The President of the Family Research Council, Tony Perkins has again voiced his opinion that the Boy Scouts of America should leave intact its ban on gay volunteers members and staff, saying that a policy similar to the repealed ban on openly gay people serving in the military would be appropriate.

Mr Perkins said that he would not allow gay scout masters, linking homosexuality to paedophilia, and claiming that, if the BSA were to lift its ban, human rights activists would “force” it to change the curriculum to add discussions on sexuality.

Speaking on his radio show, Washington Watch, he was questioned by a gay Eagle Scout who called in to ask why he would suggest that allowing gay scout masters would be the “downfall” of the scouts.

He replied: “Let me speak to you from the standpoint of a father. When you’re talking about two factors – you’re opening up the scouting up to men who would be scout leaders who identify as homosexual, who are attracted to men. Other men. People of the same-sex. Whether or not that’s boys. There is a higher incidence of male on boy sexual abuse than female on boy. So that’s an issue.

“It’s also an issue of other scouts who might be homosexual that would be in that environment with my son. It doesn’t pass the parent test. I wouldn’t let my neighbour who is heterosexual, married and has kids, I wouldn’t let him go camping with my girls, so why would I let a man who is attracted to men go campaign with my boys.”

The Eagle Scout Walter, replied to say he was trying to understand why it was such an issue. He said he had been through seven years of scouting, attended every trip, and simply enjoyed the friendships he made. He went on to say that he “didn’t make an issue [of being gay], because it wasn’t an issue”, and that he know of five other scouts who had since come out.

On the audio clip of Mr Perkins speaking on Washington Watch posted by Good As You, Mr Perkins referenced the files kept by the BSA on instances of child molestation.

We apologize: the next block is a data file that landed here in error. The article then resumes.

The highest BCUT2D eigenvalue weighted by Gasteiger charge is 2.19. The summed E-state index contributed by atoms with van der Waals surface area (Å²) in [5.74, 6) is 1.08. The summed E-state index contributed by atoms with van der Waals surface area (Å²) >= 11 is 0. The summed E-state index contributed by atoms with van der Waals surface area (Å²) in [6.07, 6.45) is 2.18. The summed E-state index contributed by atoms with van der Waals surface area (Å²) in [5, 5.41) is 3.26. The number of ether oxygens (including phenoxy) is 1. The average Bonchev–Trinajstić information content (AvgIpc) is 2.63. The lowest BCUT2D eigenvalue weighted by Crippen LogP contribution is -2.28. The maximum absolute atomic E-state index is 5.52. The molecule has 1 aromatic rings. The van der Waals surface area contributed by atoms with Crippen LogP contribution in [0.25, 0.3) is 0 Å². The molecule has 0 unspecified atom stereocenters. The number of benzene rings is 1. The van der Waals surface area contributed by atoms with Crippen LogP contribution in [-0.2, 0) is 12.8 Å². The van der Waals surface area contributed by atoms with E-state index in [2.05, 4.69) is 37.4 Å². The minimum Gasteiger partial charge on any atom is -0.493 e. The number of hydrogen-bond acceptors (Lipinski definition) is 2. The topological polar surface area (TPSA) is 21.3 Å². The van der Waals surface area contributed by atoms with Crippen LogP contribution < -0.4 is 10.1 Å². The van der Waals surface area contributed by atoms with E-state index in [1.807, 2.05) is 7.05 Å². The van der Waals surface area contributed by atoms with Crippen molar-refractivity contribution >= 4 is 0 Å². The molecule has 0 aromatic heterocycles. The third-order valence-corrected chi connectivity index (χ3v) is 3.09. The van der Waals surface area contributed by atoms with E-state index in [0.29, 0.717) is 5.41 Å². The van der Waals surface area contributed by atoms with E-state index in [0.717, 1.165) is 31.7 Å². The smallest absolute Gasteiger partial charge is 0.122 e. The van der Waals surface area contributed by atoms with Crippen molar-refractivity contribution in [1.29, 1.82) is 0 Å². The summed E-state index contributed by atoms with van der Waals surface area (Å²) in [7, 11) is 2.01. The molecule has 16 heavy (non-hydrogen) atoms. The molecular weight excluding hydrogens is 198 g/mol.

He said: “You bring up a good point – there’s clearly those that are homosexual that are in the scouts now. But it’s not the focal point and its not made an issue, but here’s what happens. Groups like [Human Rights Campaign] have said that what the Boy Scouts have proposed is not enough. What they’ll want is the curriculum changed so that sexuality is discussed, and it becomes a part of who the scouts are.  That’s not what the scouts are.

“That issue has been left to the parents, not a part of the scout curriculum. I guarantee you if this change is forced upon the scouts, the curriculum will change to reflect this.”

Walter then interjected to ask if Mr Perkins had read something from the HRC which said it wanted to change the scouting curriculum, to which Mr Perkins replied that he had not, but that he “could tell” that is what woud happen.

He then made claims that the Girl Scouts’ partnership with Planned Parenthood had meant it added sexuality to its curriculum, and said: “The focus becomes on sexuality. I am fine with, if someone wants to keep their sexuality private. When I was in the Marine Corps, it was essentially the same policy there, Don’t Ask Don’t Tell was there. That’s your business don’t make it my business.

“Don’t try to force that on other people. That was basically the attitude. We’ve seen what’s happened now within the military is changing its curriculum to identify promote diversity officers. The chaplains are having their messages censored.

“Scouting is a private organisation that is grounded in the moral teachings of Judeo-Christian values, and noone should compel the scouts fo jettison their moral convictions on human sexuality or faith in God to satisfy those who want to exercise their sexual identity.”

He concluded: “Nobody, whether it’s heterosexual, homosexuality or anybody.”

Late in January, Mr Perkins blamed the repeal of don’t ask don’t tell for suicides in the US military. DADT was repealed on 20 September 2011, amidst warnings that the US military would be aversely affected by the change.

Mr Perkins’ claims go against a study released in September, which revealed that the repeal, one year on, had no negative impact on the US military.